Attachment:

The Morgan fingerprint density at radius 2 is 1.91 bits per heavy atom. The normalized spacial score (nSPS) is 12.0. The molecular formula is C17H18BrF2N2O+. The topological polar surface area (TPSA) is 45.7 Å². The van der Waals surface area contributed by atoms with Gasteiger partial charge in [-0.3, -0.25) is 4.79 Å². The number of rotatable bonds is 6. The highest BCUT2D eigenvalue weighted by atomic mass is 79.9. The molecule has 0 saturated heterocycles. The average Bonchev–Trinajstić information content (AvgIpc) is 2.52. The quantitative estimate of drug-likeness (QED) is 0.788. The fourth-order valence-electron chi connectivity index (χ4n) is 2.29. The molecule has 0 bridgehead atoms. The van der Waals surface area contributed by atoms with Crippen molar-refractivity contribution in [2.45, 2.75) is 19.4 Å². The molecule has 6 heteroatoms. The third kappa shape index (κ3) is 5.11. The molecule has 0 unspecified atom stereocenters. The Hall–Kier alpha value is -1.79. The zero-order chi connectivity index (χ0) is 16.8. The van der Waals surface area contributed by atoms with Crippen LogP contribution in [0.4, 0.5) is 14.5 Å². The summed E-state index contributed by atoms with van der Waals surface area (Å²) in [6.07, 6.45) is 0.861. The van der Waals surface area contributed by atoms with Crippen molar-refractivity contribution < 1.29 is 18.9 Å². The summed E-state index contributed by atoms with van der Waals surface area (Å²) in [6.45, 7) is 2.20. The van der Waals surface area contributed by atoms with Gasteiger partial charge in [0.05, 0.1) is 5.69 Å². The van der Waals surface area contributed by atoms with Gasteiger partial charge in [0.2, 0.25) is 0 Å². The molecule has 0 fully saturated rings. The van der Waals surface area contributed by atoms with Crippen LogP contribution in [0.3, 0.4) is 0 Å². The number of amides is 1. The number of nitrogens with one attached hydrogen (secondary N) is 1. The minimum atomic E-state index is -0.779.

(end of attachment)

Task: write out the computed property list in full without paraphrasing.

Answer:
The Morgan fingerprint density at radius 2 is 1.91 bits per heavy atom. The normalized spacial score (nSPS) is 12.0. The molecular formula is C17H18BrF2N2O+. The topological polar surface area (TPSA) is 45.7 Å². The van der Waals surface area contributed by atoms with Gasteiger partial charge in [-0.3, -0.25) is 4.79 Å². The number of rotatable bonds is 6. The highest BCUT2D eigenvalue weighted by atomic mass is 79.9. The molecule has 0 saturated heterocycles. The average Bonchev–Trinajstić information content (AvgIpc) is 2.52. The quantitative estimate of drug-likeness (QED) is 0.788. The fourth-order valence-electron chi connectivity index (χ4n) is 2.29. The molecule has 0 bridgehead atoms. The van der Waals surface area contributed by atoms with Crippen molar-refractivity contribution in [2.45, 2.75) is 19.4 Å². The molecule has 6 heteroatoms. The third kappa shape index (κ3) is 5.11. The molecule has 0 unspecified atom stereocenters. The Hall–Kier alpha value is -1.79. The zero-order chi connectivity index (χ0) is 16.8. The van der Waals surface area contributed by atoms with Crippen LogP contribution in [0.4, 0.5) is 14.5 Å². The summed E-state index contributed by atoms with van der Waals surface area (Å²) in [6.07, 6.45) is 0.861. The van der Waals surface area contributed by atoms with Crippen molar-refractivity contribution < 1.29 is 18.9 Å². The summed E-state index contributed by atoms with van der Waals surface area (Å²) in [6.45, 7) is 2.20. The van der Waals surface area contributed by atoms with Gasteiger partial charge in [0.05, 0.1) is 5.69 Å². The van der Waals surface area contributed by atoms with Gasteiger partial charge in [0.2, 0.25) is 0 Å². The molecule has 0 fully saturated rings. The van der Waals surface area contributed by atoms with Crippen LogP contribution in [0.3, 0.4) is 0 Å². The number of amides is 1. The number of nitrogens with one attached hydrogen (secondary N) is 1. The minimum atomic E-state index is -0.779.